Sunday, November 29, 2009

BLOG: It's always different when Daddy leaves

It's always different when daddy leaves. In our household, daddy happens to be a firefighter who works 24-hour shifts.

When he leaves, the baby waddles around the house clumsily looking in closets and cabinets while calling "Da-deee?!" The 3-year-old talks about how his dad, the policeman, is catching bad guys. (I don't know. I really don't.) And the older kids like to sometimes crawl into bed with me in the middle of the night.

The other morning, daddy had just finished a shift. He was exhausted. I could see it in his eyes, his body language. He was slouched over the dinner table telling me about how he didn't stop the entire night except for a brief 45 minutes.

And then he told me about how we needed to go to Sam's to stock up on groceries and then get the oil changed--things that needed to be done before he hit the bed for the day. And we might as well stop by Cracker Barrel for breakfast, he added, since the cabinets were bare.

A few moments later, I was in the bedroom standing in front of a mirror pulling my hair back into a sloppy pony tail, getting ready to leave and dreaming of cheese grits, when I overheard Hubby.

He was in the bathroom and the door was open by just a crack.
"I know Mow (rhymes with cow)," he said.

He said it again, this time more slowly.
I. Know. Mow.

Well, who the heck is Mow?

I peeked in and caught him standing in front of the mirror. "I. Know. Mow," he again repeated. The 1-year-old, Baby R, was propped up on the sink, clapping his hands and repeating. "I. Know. Mow!"

I stood there for a second, choked up. Baby R was pointing to Hubby's face, saying "Eyes. Nose. Mouth." And Hubby, after a sleepless 24-hours, was patiently enjoying the moment.

Watching them, I was reminded of my own father. I only have one memory of him from the time when I was a small child. There were other memories from my older years, but as a small child, I have one. I am sitting on his lap and then my mind fast-forwards: I'm walking around the house calling "Da-deee?"

I remember my mom telling me that he had gone to work and would be back soon. Well, soon never happened. I think she was secretly hoping I'd forget. I secretly never did.

And although I didn't know much because I was so young, I know that it was just different when he left. Even as a 3-year-old, I felt that. Little did I know that different meant food-stamps and public housing for the next few years of life.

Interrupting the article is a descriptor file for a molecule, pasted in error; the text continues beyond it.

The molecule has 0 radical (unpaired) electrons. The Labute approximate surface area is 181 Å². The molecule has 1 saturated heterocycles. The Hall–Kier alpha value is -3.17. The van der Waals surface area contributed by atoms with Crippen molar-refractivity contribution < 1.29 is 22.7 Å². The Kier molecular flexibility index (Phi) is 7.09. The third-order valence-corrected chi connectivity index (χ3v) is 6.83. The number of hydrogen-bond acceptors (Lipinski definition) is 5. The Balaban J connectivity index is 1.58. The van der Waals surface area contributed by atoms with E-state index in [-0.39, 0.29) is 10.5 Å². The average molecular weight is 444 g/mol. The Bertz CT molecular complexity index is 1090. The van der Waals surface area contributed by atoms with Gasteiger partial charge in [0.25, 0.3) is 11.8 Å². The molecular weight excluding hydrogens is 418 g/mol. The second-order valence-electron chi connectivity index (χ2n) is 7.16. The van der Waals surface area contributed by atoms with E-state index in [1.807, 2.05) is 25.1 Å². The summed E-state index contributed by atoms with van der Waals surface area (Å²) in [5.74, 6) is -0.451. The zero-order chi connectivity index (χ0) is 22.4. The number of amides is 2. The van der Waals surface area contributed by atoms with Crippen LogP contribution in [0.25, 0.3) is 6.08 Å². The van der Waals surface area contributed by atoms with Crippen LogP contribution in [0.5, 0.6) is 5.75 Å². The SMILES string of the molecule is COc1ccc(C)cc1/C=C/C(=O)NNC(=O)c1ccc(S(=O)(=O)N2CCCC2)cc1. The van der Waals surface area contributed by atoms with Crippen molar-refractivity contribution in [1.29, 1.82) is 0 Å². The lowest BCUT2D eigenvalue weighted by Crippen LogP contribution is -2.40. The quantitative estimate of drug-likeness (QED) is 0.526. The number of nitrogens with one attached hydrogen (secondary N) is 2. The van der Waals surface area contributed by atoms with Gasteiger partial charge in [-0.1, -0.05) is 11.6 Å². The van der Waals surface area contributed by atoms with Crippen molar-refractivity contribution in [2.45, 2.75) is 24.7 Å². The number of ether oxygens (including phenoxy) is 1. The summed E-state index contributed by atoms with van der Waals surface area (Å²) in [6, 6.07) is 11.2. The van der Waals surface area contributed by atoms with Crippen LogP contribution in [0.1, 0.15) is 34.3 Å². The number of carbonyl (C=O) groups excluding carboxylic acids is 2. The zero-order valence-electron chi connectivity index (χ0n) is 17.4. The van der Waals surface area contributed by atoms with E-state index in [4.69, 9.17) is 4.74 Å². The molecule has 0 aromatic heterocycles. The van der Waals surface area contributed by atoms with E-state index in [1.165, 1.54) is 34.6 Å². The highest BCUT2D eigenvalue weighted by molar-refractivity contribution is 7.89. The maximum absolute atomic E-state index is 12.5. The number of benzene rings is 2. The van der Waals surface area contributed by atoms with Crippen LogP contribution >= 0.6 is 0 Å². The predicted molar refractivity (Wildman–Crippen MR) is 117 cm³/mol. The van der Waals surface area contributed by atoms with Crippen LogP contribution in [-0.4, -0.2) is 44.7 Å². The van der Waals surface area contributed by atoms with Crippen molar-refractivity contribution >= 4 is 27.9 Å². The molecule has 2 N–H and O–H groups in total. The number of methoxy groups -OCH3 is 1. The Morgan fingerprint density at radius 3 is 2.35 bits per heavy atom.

Thirty years later, and I'm sitting at a Thanksgiving dinner with my paternal grandparents, who had driven in to spend a few hours at my brother's house, where we had Thanksgiving this year. I wanted to ask, but couldn't bring myself to do it.

Finally, right before they left, I said it. "So, how's my dad? How's, um, John?" It's weird because I never know how to refer to him. "He's in real estate, still plugging along," my grandfather replied.

Standing in my bedroom, watching my Hubby and son and recalling my own father, I was so grateful. In our home, it's always different when daddy leaves, but when he leaves, he always comes home.

Thank you, Hubby. This one's for you.

5 comments:

  1. I didn't have a relationship with my father (not to his doing though), but it does make me more thankful that my kids will ALWAYS have a father in their lives. The security of knowing this makes me want to be a better wife to him. Cheers to our wonderful husbands!

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  2. Yes! Cheers to them :-) I think it means so much more to me because of my own past, so I know you understand.

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  3. Wow, that was beautiful. I, too, am grateful for my husband, but reading your blog made me feel even more grateful...I am sorry you didn't have your dad in your life and that he is missing out on knowing your children. We have sooo many similar issues in our family. I sometimes feel my husband and I are all our kids got. I wish your family wasn't so far away from ours!

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  4. Thanks for commenting, Lori. I feel the same way as you do. We are all our children have, so we have to keep it right:-) One day, we'll have to have a Mixed and Happy meetup. Wishful thinking, but it would be so much fun!

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  5. That is a beautiful story. I found myself first laughing, and then nearly crying at the precious moment. Thanks for sharing.

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